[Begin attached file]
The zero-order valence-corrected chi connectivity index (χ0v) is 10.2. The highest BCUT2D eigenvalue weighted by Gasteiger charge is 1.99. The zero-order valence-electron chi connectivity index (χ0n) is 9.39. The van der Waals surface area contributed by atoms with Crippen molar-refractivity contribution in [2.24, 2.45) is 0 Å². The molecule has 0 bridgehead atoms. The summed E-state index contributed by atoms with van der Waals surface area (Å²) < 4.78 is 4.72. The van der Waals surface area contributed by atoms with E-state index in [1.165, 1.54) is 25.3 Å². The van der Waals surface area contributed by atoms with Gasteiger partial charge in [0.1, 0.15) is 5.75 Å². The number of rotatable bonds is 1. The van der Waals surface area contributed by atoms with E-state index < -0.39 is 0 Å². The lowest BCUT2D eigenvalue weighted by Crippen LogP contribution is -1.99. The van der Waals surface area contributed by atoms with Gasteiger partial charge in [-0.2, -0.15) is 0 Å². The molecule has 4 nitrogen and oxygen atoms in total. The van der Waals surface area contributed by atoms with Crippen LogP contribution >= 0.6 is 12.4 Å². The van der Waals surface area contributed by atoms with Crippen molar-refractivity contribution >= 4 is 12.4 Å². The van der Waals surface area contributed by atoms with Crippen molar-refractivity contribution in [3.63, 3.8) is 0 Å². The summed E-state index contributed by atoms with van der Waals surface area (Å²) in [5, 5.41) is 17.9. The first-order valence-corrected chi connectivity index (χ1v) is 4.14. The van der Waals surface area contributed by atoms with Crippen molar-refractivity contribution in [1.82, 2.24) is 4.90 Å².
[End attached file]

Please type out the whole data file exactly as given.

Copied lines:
The zero-order valence-corrected chi connectivity index (χ0v) is 10.2. The highest BCUT2D eigenvalue weighted by Gasteiger charge is 1.99. The zero-order valence-electron chi connectivity index (χ0n) is 9.39. The van der Waals surface area contributed by atoms with Crippen molar-refractivity contribution in [2.24, 2.45) is 0 Å². The molecule has 0 bridgehead atoms. The summed E-state index contributed by atoms with van der Waals surface area (Å²) < 4.78 is 4.72. The van der Waals surface area contributed by atoms with E-state index in [1.165, 1.54) is 25.3 Å². The van der Waals surface area contributed by atoms with Gasteiger partial charge in [0.1, 0.15) is 5.75 Å². The number of rotatable bonds is 1. The van der Waals surface area contributed by atoms with E-state index < -0.39 is 0 Å². The lowest BCUT2D eigenvalue weighted by Crippen LogP contribution is -1.99. The van der Waals surface area contributed by atoms with Gasteiger partial charge in [-0.2, -0.15) is 0 Å². The molecule has 4 nitrogen and oxygen atoms in total. The van der Waals surface area contributed by atoms with Crippen LogP contribution >= 0.6 is 12.4 Å². The van der Waals surface area contributed by atoms with Crippen molar-refractivity contribution >= 4 is 12.4 Å². The van der Waals surface area contributed by atoms with Crippen molar-refractivity contribution in [3.63, 3.8) is 0 Å². The summed E-state index contributed by atoms with van der Waals surface area (Å²) in [5, 5.41) is 17.9. The first-order valence-corrected chi connectivity index (χ1v) is 4.14. The van der Waals surface area contributed by atoms with Crippen molar-refractivity contribution in [1.82, 2.24) is 4.90 Å².